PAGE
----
A GROUP of former People's Liberation Army of Namibia [Plan] fighters was allowed by the police and ministry of health to hold their reunion at Ondeshifiilwa village north west of Oshakati in Ohangwena region.
The reunion started last Friday and ended on Sunday with hundreds of people attending the event, which was in violation of Covid-19 regulations banning more than 50 people from converging in one place.
According to sources, the event was attended by more than 400 ex-fighters from all the 14 regions. Cattle were slaughtered and the ex-freedom fighters feasted and sang struggle songs.
"We were there but we adhered to Covid-19 regulations. Each group was divided into 50 people. There were no violations of Covid-19 regulations. We did not even talk to each other," said a former fighter who said he only attended the event on Sunday.
Ohangwena police spokesperson sergeant Andrew Nghiyolwa said the police had granted permission for the ex-combatants to come together, but the ministry of health was responsible for ensuring that Covid-19 protocols were adhered to.
"If Covid-19 regulations were not adhered to, I think the ministry of health will be in a better position to answer, because a letter was written stating how they [ex-combatants] were expected to behave," he said.
Former presidential pilot Natangwe Kashihakumwa, who was the programme director, also denied they violated Covid-19 regulations.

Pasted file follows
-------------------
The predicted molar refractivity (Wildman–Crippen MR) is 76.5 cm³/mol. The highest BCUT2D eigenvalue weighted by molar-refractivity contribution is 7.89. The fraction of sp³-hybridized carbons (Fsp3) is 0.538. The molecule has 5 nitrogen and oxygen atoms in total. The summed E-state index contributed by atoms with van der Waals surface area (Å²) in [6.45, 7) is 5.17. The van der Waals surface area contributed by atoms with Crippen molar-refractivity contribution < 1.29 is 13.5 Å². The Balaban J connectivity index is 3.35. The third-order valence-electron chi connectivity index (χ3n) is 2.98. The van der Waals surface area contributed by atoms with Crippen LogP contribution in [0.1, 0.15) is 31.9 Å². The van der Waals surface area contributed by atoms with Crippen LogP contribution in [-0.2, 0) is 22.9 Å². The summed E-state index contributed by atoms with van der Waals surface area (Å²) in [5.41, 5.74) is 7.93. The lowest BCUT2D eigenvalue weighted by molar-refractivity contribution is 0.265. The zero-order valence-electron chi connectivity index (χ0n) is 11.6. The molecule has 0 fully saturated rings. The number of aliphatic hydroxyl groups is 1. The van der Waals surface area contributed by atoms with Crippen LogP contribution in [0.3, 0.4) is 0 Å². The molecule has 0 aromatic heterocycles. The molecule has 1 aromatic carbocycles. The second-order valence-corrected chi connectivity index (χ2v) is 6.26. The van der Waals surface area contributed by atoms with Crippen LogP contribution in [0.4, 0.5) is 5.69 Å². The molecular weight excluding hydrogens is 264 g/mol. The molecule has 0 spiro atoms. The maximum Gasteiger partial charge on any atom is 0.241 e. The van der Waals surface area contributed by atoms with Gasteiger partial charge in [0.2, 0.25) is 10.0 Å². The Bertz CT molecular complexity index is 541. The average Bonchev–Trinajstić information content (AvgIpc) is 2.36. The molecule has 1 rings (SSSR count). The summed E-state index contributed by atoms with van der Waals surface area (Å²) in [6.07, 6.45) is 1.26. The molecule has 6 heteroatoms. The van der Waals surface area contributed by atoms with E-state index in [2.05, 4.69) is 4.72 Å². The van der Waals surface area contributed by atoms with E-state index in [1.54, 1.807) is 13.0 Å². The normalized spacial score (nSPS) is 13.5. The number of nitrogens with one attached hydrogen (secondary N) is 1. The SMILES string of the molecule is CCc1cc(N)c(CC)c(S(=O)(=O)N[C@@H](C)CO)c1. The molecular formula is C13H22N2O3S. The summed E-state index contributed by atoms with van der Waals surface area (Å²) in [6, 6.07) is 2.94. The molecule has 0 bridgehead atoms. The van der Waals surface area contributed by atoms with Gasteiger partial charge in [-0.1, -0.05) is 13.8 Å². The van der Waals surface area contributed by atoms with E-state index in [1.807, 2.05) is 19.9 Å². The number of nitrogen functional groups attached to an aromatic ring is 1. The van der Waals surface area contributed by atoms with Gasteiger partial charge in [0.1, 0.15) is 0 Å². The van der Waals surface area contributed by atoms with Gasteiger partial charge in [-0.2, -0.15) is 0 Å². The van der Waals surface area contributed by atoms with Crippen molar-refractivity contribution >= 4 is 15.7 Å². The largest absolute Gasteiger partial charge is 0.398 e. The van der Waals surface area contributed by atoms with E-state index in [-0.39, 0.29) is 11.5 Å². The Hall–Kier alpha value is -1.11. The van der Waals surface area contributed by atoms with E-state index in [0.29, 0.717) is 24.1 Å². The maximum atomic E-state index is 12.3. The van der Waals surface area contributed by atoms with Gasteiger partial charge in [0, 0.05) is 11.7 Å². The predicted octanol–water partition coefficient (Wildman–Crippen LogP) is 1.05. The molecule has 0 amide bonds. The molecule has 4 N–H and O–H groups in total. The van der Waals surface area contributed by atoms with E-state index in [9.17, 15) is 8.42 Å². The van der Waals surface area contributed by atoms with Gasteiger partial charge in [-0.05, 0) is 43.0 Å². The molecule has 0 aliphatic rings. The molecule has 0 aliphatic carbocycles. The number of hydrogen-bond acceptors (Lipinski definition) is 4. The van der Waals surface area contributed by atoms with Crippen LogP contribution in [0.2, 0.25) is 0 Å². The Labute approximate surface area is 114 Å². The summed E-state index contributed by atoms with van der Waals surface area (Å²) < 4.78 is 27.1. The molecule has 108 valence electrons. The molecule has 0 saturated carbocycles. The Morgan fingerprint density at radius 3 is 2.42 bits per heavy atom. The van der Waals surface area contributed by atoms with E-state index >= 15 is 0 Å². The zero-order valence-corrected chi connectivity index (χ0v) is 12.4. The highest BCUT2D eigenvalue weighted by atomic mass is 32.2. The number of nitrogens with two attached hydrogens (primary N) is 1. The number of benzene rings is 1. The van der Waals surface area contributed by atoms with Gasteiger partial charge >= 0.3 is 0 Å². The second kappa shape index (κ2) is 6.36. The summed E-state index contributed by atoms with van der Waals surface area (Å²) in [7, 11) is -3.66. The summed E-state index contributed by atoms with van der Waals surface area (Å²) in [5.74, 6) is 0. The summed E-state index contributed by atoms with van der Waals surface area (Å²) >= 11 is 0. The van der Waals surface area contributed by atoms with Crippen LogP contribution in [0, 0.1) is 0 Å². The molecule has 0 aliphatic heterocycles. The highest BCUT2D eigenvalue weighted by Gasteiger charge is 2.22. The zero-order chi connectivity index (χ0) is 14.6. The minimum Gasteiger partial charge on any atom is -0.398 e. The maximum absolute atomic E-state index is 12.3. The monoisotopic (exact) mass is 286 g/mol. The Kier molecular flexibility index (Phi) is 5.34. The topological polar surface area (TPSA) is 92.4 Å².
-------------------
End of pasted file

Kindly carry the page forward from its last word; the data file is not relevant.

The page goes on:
"Those saying we violated the regulations are from the other group of ex-Plan fighters who are against our group. We were divided into groups of 40, 45 and 50. We were also 200 to 300 metres from each other. The police were also there.
"I was briefed by Ohangwena head of operations on how we should behave. There were no violations of the regulations at all," he said.
However, those who were also in attendance said people were singing struggle songs and drinking alcohol together, especially on Friday night and Saturday.
One of the organisers, Mathias Johannes, said the occasion would be well organised and all Covid-19 protocols were going to be taken into consideration.
Ohangwena regional director John Hango said it was not the responsibility of the ministry of health to see whether the regulations were followed or not but that of the police.
"I did not receive a letter from war veterans. I only heard about their meeting from the commissioner and she was also concerned whether the regulations would be adhered to," Hango said.
Ohangwena regional commander commissioner Elizabeth Sibolile did not answer several calls to her mobile phone.
Ondeshifiilwa is one site that conjures up poignant memories of Namibia's bitter struggle for freedom and self-determination. This is where former Plan fighters clashed with the South African army on 2 April 1989.
The battle took place at a time the forces on both sides were expected to be confined to bases in compliance with the implementation of United Nations Resolution 435.